Chief Samuel Ayodele Adebanjo (popularly known as Chief Ayo Adebanjo, was born in Ogbo/Okelamuren (near Ijebu Ode), Ogun State, on April 10, 1928.
He trained at the Council of Legal Education, London from 1958 to 1960 and was called to the Bar at Licons’ Inn in 1961. He attended St. Saviour’s High School, Lagos (1935-1936), Holy Trinity School, Lagos (1937-1941), Christ Church Cathedral School, Lagos (1942-1943) and CMS Grammar School, Lagos (1944-1949).
A chieftain of Afenifere, a political and socio-cultural organisation in southwest Nigeria, Chief Adebanjo is a dedicated disciple of the legendary sage, Chief Obafemi Awolowo.
He worked at Medical Headquarters (now Ministry of Health) on Broad Street, Lagos, as a clerical assistant, Ikorodu Trading Company as a clerk, and a Crime reporter and later Commercial Editor of Daily Service (all between 1950 and 1954).
Politically conscious since elementary school when he regularly read the West African Pilot, he first joined Egbe Omo Oduduwa, and eventually Action Group shortly after its formation on March 21, 1951. He became the party’s Organising Secretary for Remo Division, in the Old Western Region, in 1954, until his left for England on December 31, 1957.
After his call to Bar in 1961, he returned to Nigeria to join the law firm of Obafemi Awolowo & Co in Ibadan where he worked as a Counsel for a year, until the treasonable felony trail of 1962 where he was “accused number 30”, while Chief Awolowo was “accused number 27”.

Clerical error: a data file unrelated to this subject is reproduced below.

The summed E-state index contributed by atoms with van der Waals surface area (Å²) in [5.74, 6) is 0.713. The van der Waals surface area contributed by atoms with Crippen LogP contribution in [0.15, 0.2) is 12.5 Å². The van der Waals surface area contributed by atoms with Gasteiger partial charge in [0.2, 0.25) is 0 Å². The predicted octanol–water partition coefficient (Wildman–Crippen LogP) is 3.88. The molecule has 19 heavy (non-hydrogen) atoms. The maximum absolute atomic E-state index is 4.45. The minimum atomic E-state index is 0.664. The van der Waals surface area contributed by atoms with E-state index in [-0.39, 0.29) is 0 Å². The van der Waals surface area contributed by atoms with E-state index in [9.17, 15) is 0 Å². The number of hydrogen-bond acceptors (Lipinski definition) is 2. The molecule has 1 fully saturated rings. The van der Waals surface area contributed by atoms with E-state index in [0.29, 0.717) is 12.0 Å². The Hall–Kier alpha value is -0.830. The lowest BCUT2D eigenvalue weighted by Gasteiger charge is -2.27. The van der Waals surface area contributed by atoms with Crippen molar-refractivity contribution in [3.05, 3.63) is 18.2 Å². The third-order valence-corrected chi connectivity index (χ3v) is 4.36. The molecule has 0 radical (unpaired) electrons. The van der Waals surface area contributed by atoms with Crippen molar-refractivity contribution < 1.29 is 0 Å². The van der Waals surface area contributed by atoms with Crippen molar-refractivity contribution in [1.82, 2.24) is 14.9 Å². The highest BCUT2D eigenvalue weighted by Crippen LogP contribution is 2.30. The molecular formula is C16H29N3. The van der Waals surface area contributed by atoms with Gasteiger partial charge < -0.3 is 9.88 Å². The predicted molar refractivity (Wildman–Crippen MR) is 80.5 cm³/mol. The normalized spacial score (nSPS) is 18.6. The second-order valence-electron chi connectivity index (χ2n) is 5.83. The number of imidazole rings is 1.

He spent the next four years in exile in Ghana (1962-1966) until his detention in Usherford Prisons, Accra, Ghana. He was moved from there to Kaduna Prisons (Kaduna) and eventually Kirikiri Prisons (Lagos). He was released in December 1967.
Between 1968 and 1972, he was with M. Ola Owodunni & Co., until he established his own chambers, Ayo Adebanjo & Co.
A member of the Committee of Friends of Chief Awolowo which later metamorphosed into Unity Party of Nigeria in 1978, he served as a National Executive Council member of the party all through the Second Republic (1979-1983). He was Chairman Alliance for Democracy (1998-2000).
Though not very active during Babangida’s Third Republic, the annulment of June 12, 1993, Presidential Elections believed to have been won by Bashorun M. K. O. Abiola brought out the activist in him. With other patriots, he was one of the founders of National Democratic Coalition (NADECO) in 1994 and was in the forefront of the restoration of Abiola’s mandate.
During General Sani Abacha’s regime, he was incarcerated on June 17, 1996, for about four months. When the ban on politics was lifted in 1998, he helped in conceptualising the Alliance for Democracy.
Chief Adebanjo is the Bajulaiye of the Source, Geregbedun of Iken Ogbo, Asiwaju of Ibido Ogbo Baba Ijo of St. Philips Church Isanya/Ogbo and an elder statesman – He was a member of the 2014 National Conference.